>> EL SALVADORin | Eat the World NYC

06 January 2020



For the past two weeks, the new Central American residents of Sunset Park have all been convening at it's newest restaurant, the oddly named EL SALVADORin, which adds a small "in" to hopefully make light of the fact that most people incorrectly say the demonym another way. But regardless of their intentions with naming, the restaurant stands as a symbol for the third wave of what makes the neighborhood.

Since the 1960's and 70's, Sunset Park saw its predominantly European immigrants replaced by Puerto Ricans, who populated the western portion of the neighborhood. A more recent wave starting in the 1980's but accelerating in the 90's saw this part become much more Mexican in nature, with families from the state of Puebla making up a big portion of new residents and business owners. Most people from other parts of the city still describe the neighborhood by these terms today.

Quietly over the past decade or so, in addition to a few restaurants here and there, Central American-owned businesses have popped up offering money transfers and other services, and almost every Mexican grocery made sure to stock the goods that Guatemalans and Salvadorans were looking for to fill their homes.

As Industry City attempts to mine the neighborhood for profit and give nothing in return except to those already privileged, Sunset Park's thriving communities continue to say no and show there is another way. EL SALVADORin is not only a bustling restaurant with an expansive menu, it stocks products from the country and coffees from the region.

Since the restaurant is very new and getting its feet underneath it still, many folks have been checking it out and bringing their families. The kitchen runs in linear order of when checks come in, so do give them some patience if you arrive just after a big group. This happened on the first two visits, but without any rush was no big deal.

Both of these meals of course required pupusas ($2.50-$3, above and below), available in almost any variety imaginable and in both corn and rice flour version. As always, these are patted out freshly to order, and arrive piping hot straight from the griddle.

Pupusa de arina de arroz.

No matter which you order, a small side of curtido, a pickled cabbage topping, and light tomato salsa will arrive along with your pupusas, a hint of how to eat them. Most Salvadorans will use each sparingly, letting the disc and its ingredients play the marquee roles, but no one is going to scold you for dumping everything on top before digging in.

As noted, the rest of the menu is ambitious and tries to offer as much from the country's cuisine as possible. Small plate appetizers, soups, large plates, and desserts all have their own section. Come in the morning to summon your true Salvi self for a cup of hot coffee and a slice of quesadilla salvadoreña, a sweet and dense cake (or is it bread?) made with cheese.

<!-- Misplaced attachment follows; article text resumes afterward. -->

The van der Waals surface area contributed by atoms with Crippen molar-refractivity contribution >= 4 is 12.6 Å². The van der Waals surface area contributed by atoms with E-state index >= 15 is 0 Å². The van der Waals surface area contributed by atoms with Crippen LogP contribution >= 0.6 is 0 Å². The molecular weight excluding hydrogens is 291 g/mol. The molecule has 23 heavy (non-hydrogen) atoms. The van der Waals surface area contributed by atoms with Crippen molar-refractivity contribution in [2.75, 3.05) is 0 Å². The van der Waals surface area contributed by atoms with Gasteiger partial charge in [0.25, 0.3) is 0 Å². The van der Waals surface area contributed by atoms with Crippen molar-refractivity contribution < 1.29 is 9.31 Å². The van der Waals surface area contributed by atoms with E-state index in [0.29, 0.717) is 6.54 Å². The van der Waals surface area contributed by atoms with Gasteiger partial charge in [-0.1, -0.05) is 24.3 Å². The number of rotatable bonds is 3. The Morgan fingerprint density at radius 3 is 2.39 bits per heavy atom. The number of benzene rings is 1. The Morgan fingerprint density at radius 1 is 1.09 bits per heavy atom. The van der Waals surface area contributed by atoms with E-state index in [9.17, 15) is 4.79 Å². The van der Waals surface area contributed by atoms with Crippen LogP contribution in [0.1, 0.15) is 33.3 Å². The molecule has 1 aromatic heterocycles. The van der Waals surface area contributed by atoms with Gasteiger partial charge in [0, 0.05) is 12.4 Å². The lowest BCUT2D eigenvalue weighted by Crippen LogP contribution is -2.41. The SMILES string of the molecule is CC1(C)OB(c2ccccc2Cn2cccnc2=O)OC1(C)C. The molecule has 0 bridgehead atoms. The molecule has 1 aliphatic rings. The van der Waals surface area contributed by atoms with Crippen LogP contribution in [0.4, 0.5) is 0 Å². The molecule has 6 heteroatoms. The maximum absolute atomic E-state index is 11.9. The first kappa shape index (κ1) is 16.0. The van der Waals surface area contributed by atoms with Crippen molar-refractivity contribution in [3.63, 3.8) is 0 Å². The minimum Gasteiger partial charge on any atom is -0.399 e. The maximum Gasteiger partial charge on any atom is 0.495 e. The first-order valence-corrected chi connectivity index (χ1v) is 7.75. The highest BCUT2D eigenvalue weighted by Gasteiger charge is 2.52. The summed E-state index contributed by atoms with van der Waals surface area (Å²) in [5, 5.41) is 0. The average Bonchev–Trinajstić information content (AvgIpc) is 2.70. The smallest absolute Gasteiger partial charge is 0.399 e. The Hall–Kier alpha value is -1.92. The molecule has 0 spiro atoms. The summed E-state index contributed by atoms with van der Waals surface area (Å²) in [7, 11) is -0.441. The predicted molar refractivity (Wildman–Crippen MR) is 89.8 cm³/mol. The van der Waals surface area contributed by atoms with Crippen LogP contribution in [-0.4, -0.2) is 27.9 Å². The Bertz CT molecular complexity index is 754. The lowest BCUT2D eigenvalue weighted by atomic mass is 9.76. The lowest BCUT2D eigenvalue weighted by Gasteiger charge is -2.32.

Weekend lunch time is perfect for soup options like sopa de gallina india ($13, above), a warming savory bowl full of root vegetables. You can ask for the hen to come on the side, a recommended decision that gets you a perfectly seasoned and baked leg to eat or add as desired.

Most plates will come with Salvadoran-style tortillas (seen in background of photo below), thicker than their Mexican sisters and almost like a small pupusa without fillings. These will line your stomach quickly but are a thoroughly enjoyable way to get beans and meats into your face. They come hot and fresh, but lose their character fast as they cool so start with them when attacking your meal.

Plates like salpicon de res ($14, above) are served with rice and beans or your choice of a few other sides. This "salad" of shredded beef, chopped onions, and tomatoes is served cold but perfect to wrap in those warm tortillas or simply alone with spoonfuls of rice.

Eating large pieces of meat is almost expected here based on the tables of others, whether in the form of a sandwich with thick slices of steak or chicken breast stuffed inside, or as a platter with rice and beans. Grilled shish kebab-like pinchos are a favorite, and grilled or fried whole fish can also be arranged.

In the mood for a simple plato típico on the second visit, carne asada ($14, above) worked perfectly and provided for plenty of leftovers as well. The seasoning and tenderness make sure you do not need any condiments, bites are best with or without a little rice and beans.

Many antojitos that share names with Mexican foods are found throughout the Central American isthmus, sometimes similar and sometimes very different. Flautas de pollo ($6, below) turn out to be quite similar to Mexican flautas with a thin tortilla wrapped around meat and fried very crispy.

EL SALVADORin Menu, Reviews, Photos, Location and Info - Zomato

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  1. Good stuff. I may check it out tomorrow. Did you ever try Mama Tere Taverna?

    1. ps, forgot to log in properly. Its Ziggy

    2. I haven't... I noticed a couple modern/fusion-y things on the menu and didn't look closer. Worth it?


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